Founded in 2012, GlamCorner is an online mecca of designer clothes from local and international brands that women can rent for an affordable price. Now, the Sydney startup is the leading online destination for women in Australia to rent designer dresses, helping them not only reduce the impact on their wallets but also the environment.
While Australians send six tonnes of clothing to landfills every 10 minutes, Dean and Audrey are waging a war on fashion waste by offering a smarter way for women to shop and reduce the amount of fast fashion that ends up in the trash.
We sat down with the GlamCorner co-founders to ask about how they’re changing the fashion industry for the better, the realities of running a startup and what their future holds.
Audrey: We met in our first year at university in accounting. I got lost on my way to the first tutorial and was pretty late to class.
Dean: You hear a lot of stories about love at first sight, but I honestly remember very visually seeing Audrey walk into that class, really late, and feeling like I really needed to know this person.
Audrey: For me, it came a little bit after [laughs]. But that’s pretty much how we met, in Accounting 1A.
Audrey: I was in my early ’20s and being invited to a lot of events. Every time I looked in my wardrobe, I thought “I have nothing to wear”. But really, I had a lot to wear – I just didn’t want to wear the same outfit again because I had worn it to another well‑documented event the week before.
I kept buying new dresses for specific events and started to feel really guilty. I was only going to wear them once. Was there a better way? I found some US‑based websites that offered rental wear, but they didn’t ship to Australia. There were also traditional rental shops, but they only offered bridal or formal wear. I asked Dean, “Do you think there are other women out there with this problem?”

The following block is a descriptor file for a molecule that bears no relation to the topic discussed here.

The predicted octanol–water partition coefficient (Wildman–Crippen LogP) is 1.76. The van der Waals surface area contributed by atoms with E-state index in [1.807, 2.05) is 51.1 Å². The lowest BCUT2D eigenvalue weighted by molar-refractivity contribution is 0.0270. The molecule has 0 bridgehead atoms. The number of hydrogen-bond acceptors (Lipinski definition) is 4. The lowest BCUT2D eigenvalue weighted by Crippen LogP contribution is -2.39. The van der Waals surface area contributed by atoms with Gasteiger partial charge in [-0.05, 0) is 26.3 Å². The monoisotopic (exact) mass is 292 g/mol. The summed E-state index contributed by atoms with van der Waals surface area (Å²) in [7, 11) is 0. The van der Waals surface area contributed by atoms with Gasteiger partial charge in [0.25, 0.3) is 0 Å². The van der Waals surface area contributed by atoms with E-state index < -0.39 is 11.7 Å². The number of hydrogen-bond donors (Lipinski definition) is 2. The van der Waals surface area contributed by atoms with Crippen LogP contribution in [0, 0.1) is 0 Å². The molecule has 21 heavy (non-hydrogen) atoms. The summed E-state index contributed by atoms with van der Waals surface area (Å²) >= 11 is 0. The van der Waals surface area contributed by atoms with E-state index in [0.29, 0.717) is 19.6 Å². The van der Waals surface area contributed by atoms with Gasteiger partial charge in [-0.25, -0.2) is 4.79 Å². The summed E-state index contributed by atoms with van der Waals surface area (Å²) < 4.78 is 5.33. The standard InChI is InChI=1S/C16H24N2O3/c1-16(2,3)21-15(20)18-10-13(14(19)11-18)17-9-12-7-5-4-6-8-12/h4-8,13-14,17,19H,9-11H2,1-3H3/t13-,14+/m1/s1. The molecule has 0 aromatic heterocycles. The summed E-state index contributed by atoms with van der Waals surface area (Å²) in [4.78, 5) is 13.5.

Dean: We started doing some homework, sizing up the market opportunity. It became clear that most women had this problem – a wardrobe full of clothes and nothing to wear.
It turns out that an average Australian woman only wears about a third of what’s in her wardrobe. The other two thirds are a stockpile of one off‑items that were bought for a single occasion and never worn again.
Audrey: So, we pretty much bootstrapped with our savings and started renting out dresses through social media. It started with around 20 dresses and we got quite a bit of traction – people were interested in how it worked.
Dean: I remember early on realising we were onto something because the feedback we got was that the behaviour of sharing clothing was not new. It was something our target customer was really familiar with, but before GlamCorner, she would only share with her close friends and family.
Dean: GlamCorner is the sharing economy for women’s wardrobes. Our customers can borrow from us just as easily as they can purchase anything else online. The difference is that the items come back to us after four to eight days of hire.
We have a huge wardrobe that our customers can borrow from whenever they like. The more customers there are, the bigger the wardrobe gets. Through this sharing system, our customers are subsiding each other’s access. It’s a great deal for them, for what are designer items.
Audrey: These high‑quality items can be worn up to 20–30 times before they no longer look ‘as new’. So, we’re not only giving our customers access to them at a more affordable price, we’re reducing the number of items that are manufactured for just one use.
GlamCorner is also a brand discovery platform. It’s a great way for emerging designers to showcase their brand and collect insights from customer feedback early on.
Audrey: Our mission is to build a business with purpose; we don’t just want to be driven by profit. We started out wanting to help women save money. But now, we’re more aware that the fashion industry is the second most polluting industry in the world.
We have a voice and are in a position to show our customers that there is an alternative
way to consume fashion. It’s important for sustainability to be top priority, because if we don’t say it out loud then it won’t be a priority.